Australian National Botanic Gardens
A weekly news sheet prepared by a Gardens' volunteer.
Numbers in square brackets [ ] refer to garden bed Sections. Plants in flower are in bold type.
12 December 2008
The flowers in the Gardens are forever changing but always magnificent, especially the red bottlebrushes and now the kangaroo paws. Opposite the Visitors Information Centre doors Pandorea jasminoides [Section 212] is colourful with its pink flowers with maroon centre covering the ascending vine. Not to be missed is the Sturt’s Desert Pea, Swainsona formosa showing the lovely dark centred red pea shaped flowers in pots edging Banks Walk.
However this walk is to discover some of many flowers in the Rock Garden starting at the base of the waterfall walking in a clockwise direction. In the small garden in front are emu bushes, Eremophila latrobei subsp. latrobei [Section 15v], an open shrub with cherry red tube-shaped flowers, while beside, Eremophila dalyana [Section 15v] of similar size bears soft pink flowers with grey foliage. Seek out Ptilotus manglesii [Section 15v], a low herb clad with showy cylindrical flower heads coloured tinsel pink and silver, crowded beside the rocks. Edging the stairs, Grevillea ‘Poorinda Royal Mantle’ [Section15d] with dark red toothbrush- like flowers amid the dense foliage, continues to spread over the rock fall. Verticordia galeata [Section 15d] is a dwarf shrub bright with its coverage of feathery yellow flowers. Behind is kangaroo paw, Anigozanthos ‘Regal Claw’ [Section 15d] presenting its reddish-green ‘paw’ flowers atop long bare stems. Bulbine glauca [Section 15d and elsewhere] has long succulent leaves and longer stems tipped with yellow flower heads. At the corner, Banksia blechnifolia [Section 15d] is a prostrate plant dense with long upright deeply lobed tough leaves which almost conceal its cylindrical upright flower spikes coloured dark red, all sitting on the ground.
Dampiera stricta [Section 15f] is a low suckering shrub with bright blue flowers on its upright stems. A grouping of bluebells, Wahlenbergia ceracea [Section 15m] displays its flowers while opposite, Verticordia mitchelliana [Section 15g] is a small open shrub bright with many well designed red flowers. In front, covering the rocks, Frankenia pauciflora [Section 15g] is a dense groundcover clad with tiny pink flowers. Banksiarepens [Section 15f] is another prostrate plant, somewhat similar to the former Banksia but with light brown flower spikes. Edging the ascending stairs, Grevillea ‘Mason’s Hybrid’ [Section 15h] spreads its long branches clad with terminal clusters of pink and cream flowers. Close by, Grevillea insignis subsp .insignis [Section 15h] is tall and open with spiky holly-like red-edged leaves and clusters of pink-red flowers.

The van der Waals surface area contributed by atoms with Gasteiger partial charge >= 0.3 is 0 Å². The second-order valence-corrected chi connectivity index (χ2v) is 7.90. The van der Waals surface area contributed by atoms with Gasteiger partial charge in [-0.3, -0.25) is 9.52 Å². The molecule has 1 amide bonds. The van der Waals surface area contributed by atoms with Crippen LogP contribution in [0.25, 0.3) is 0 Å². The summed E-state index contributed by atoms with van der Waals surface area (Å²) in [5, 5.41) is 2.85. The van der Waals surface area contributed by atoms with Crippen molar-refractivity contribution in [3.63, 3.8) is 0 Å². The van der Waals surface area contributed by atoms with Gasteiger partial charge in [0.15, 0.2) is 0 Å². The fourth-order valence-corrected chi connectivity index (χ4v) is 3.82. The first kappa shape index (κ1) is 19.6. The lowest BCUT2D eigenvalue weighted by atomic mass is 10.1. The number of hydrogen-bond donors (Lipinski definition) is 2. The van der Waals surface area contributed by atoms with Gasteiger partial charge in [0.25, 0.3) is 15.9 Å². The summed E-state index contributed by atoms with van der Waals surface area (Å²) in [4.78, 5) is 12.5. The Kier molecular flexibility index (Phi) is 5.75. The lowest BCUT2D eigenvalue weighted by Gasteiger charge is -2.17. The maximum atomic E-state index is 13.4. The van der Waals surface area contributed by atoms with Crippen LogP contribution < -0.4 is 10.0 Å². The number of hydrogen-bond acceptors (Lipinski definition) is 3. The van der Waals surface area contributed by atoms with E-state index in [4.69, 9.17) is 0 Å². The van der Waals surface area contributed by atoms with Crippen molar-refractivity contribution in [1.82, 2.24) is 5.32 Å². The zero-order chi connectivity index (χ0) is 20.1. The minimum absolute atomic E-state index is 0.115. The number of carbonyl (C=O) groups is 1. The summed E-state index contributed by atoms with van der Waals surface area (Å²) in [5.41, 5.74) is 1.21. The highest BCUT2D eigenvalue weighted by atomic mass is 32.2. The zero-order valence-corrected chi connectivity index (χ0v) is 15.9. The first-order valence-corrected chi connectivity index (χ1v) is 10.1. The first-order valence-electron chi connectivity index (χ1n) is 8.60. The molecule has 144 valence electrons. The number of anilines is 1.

From the top road the Pale Vanilla lily, Arthropodium milleflorum [Section 15h] has grass-like leaves and long graceful flower spikes bearing small pale pink-petalled flowers. Also along this path, kangaroo paws, Anigozanthos flavidus [Section 15h] display their burnt red flowers on long swaying branches. Scaevola albida var. albida [Section 15h] is low and spreading, clad with white fan-shaped flowers, while Dampiera sylvestris [Section 15h] has bright blue flowers on the upright stems of this suckering plant. Take the path down to where Eremaea pauciflora [Section 15r] is clad with orange floral clusters. The white hibiscus flowers of Alyogyne huegelii [Section 15r] are seen among the shrubs here too. The bottom of this path is edged with many colourful daisies which can be admired again in the enclosed area to the left. The pink or white paper daisy flowers are Rhodanthe chlorocephala [Section 4] and the yellow flowers are Schoenia filifolia subsp. subulifolia [Section 4].
But then especially in front of the waterfall on the rocks are the many water dragons of various ages enjoying the sun.
Certainly a great area of the Gardens … Barbara Daly.